Consider this fact pattern, which arose in a recent trial: You are representing the plaintiffs in a Section 1983 police brutality case in which one of the defendants, you believe, is guilty of prior bad acts remarkably similar to the ones you’ve alleged in your case. What’s more, the prior bad acts involve a police conspiracy to cover up use of excessive force against civilians. They therefore involve dishonesty that reflects on the defendant’s credibility. Your informal polling of friends and family shows that the prior acts completely change their view of the case, and in your favor. It also shows that people are of the firm opinion that the prior acts are an integral part of your story of the case.
This fact pattern presents a number of issues: How do you go about getting the prior acts into evidence? What objections can you expect? What are some of the tactical mistakes to avoid? I’ll discuss these issues and the state of federal law, particularly in the Fifth Circuit where I practice, in this post.
(At the bottom of this post I’ve included the actual briefs addressing these issues that were filed in the case I recently worked on, Wells v. City of New Orleans, et al., which was an excessive force case against a number of police officers who, we alleged, had strangled our client to death after he ran and fought with them. Gary Bizal was the lead counsel; my hat off to Gary for a great job at the trial. The prior act at issue was the Danziger Bridge incident from September 2005, in which the US government has alleged that a number of New Orleans police officers, including a defendant from our case, shot unarmed civilians on the bridge after Hurricane Katrina and then participated in a conspiracy to cover-up of the incident.)
1. How to get the prior acts into evidence?
The Federal Rules of Evidence provide at least two ways: First is Rule 404(b). The second is Rule 608(b).
Rule 404(b) permits the introduction of prior acts so long as they are not introduced to establish “the character of a person to show action in conformity therewith.” The rule reads:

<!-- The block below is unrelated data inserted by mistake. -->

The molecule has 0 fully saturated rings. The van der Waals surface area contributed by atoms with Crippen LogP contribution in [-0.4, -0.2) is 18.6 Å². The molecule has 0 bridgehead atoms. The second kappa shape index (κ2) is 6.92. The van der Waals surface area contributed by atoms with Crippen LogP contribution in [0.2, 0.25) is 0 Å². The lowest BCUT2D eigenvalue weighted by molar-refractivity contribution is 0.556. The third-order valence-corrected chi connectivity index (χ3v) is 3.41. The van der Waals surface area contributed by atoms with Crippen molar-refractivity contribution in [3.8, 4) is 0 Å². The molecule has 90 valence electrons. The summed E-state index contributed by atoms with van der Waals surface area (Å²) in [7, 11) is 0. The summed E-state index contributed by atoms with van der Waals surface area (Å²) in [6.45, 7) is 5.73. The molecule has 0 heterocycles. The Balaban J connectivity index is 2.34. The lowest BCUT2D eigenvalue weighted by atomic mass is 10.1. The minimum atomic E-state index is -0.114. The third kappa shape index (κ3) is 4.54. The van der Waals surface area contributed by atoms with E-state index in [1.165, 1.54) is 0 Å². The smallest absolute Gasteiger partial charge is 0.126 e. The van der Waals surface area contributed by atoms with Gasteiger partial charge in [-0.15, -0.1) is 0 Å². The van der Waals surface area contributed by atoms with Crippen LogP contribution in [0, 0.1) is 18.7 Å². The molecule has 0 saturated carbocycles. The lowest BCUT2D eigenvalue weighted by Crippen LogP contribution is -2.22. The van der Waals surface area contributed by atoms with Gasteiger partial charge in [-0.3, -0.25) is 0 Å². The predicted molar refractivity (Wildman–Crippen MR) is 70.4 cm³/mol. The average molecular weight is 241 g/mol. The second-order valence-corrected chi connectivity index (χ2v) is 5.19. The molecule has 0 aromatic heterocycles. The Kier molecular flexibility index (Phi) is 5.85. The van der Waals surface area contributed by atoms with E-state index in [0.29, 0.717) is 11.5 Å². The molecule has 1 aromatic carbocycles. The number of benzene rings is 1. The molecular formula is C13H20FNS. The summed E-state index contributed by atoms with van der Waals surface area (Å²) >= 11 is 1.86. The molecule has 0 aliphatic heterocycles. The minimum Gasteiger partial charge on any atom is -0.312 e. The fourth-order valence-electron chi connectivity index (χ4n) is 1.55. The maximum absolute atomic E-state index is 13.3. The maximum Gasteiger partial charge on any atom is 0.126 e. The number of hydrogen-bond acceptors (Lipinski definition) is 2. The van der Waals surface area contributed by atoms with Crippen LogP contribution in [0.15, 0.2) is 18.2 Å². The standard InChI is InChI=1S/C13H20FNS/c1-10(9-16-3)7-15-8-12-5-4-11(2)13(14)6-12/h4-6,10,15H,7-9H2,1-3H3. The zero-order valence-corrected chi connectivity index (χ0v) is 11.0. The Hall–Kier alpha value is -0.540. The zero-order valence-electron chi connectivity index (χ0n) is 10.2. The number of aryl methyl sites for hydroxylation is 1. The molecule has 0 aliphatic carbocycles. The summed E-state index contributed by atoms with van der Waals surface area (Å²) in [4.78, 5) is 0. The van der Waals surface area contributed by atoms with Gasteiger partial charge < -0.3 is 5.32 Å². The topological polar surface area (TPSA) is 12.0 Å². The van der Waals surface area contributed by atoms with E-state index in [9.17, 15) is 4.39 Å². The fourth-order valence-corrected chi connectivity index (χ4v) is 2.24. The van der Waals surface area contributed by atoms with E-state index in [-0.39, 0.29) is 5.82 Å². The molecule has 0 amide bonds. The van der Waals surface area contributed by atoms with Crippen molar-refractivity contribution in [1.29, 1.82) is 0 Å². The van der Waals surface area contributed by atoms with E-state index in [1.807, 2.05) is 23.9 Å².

(b) Other crimes, wrongs, or acts
Evidence of other crimes, wrongs, or acts is not admissible to prove the character of a person in order to show action in conformity therewith. It may, however, be admissible for other purposes, such as proof of motive, opportunity, intent, preparation, plan, knowledge, identity, or absence of mistake or accident, provided that upon request by the accused, the prosecution in a criminal case shall provide reasonable notice in advance of trial, or during trial if the court excuses pretrial notice on good cause shown, of the general nature of any such evidence it intends to introduce at trial.
Although many lawyers think of Rule 404(b) as a rule of exclusion–it keeps evidence out rather than letting it in–it is in fact an inclusionary rule. There are, in other words, many reasons why evidence can be admitted under this rule (eg., as proof of motive, plan, intent, opportunity, etc.), and only one reason why the evidence must be kept out, ie. if it is offered to prove character and to show action in conformity with that character on a particular occasion. United States v. Ackal, 706 F.2d 523, 531 (5th Cir. 1983) (noting inclusionary nature of Rule 404(b)).
Thus, the lawyer’s job when arguing that the prior acts evidence is admissible under Rule 404(b) is to craft a story in which the evidence shows some permissible fact under Rule 404(b). In my recent case, for example, we argued that the prior acts evidence would show a motive to lie about what happened in our case, as well as intent to cause harm. There is good case law from other civil rights cases to support these arguments. See United States v. Talley, 164 F.3d 989 (6th Cir. 1999) (government permitted to introduce evidence of other crimes by defendant sheriff’s deputy to show motive to commit civil rights violations at issue); United States v. Brown, 250 F.3d 580, 585 (7th Cir. 2001) (in prosecution for civil rights violations, government permitted to introduce evidence of prior occasion where defendant officer beat motorist for “disrespecting him” to show intent to violate civil rights on occasion at issue in prosecution).
Under the above fact pattern, Rule 608(b) provides the other avenue for getting the prior acts into evidence. Rule 608(b) permits evidence of other acts to be introduced if they reflect on witness’s credibility:
(b) Specific instances of conduct.
Specific instances of the conduct of a witness, for the purpose of attacking or supporting the witness’ character for truthfulness, other than conviction of crime as provided in rule 609, may not be proved by extrinsic evidence. They may, however, in the discretion of the court, if probative of truthfulness or untruthfulness, be inquired into on cross-examination of the witness (1) concerning the witness’ character for truthfulness or untruthfulness, or (2) concerning the character for truthfulness or untruthfulness of another witness as to which character the witness being cross-examined has testified.
Note the limitations contained in Rule 608(b): It applies only to instances of conduct reflecting on honesty, and no extrinsic evidence can be used to prove up the prior acts. Thus, if a witness on cross-examination denies the act occurred, the cross-examiner is stuck with the answer. He or she could not, for example, use a document to prove that the act in fact occurred.
2. Likely Objections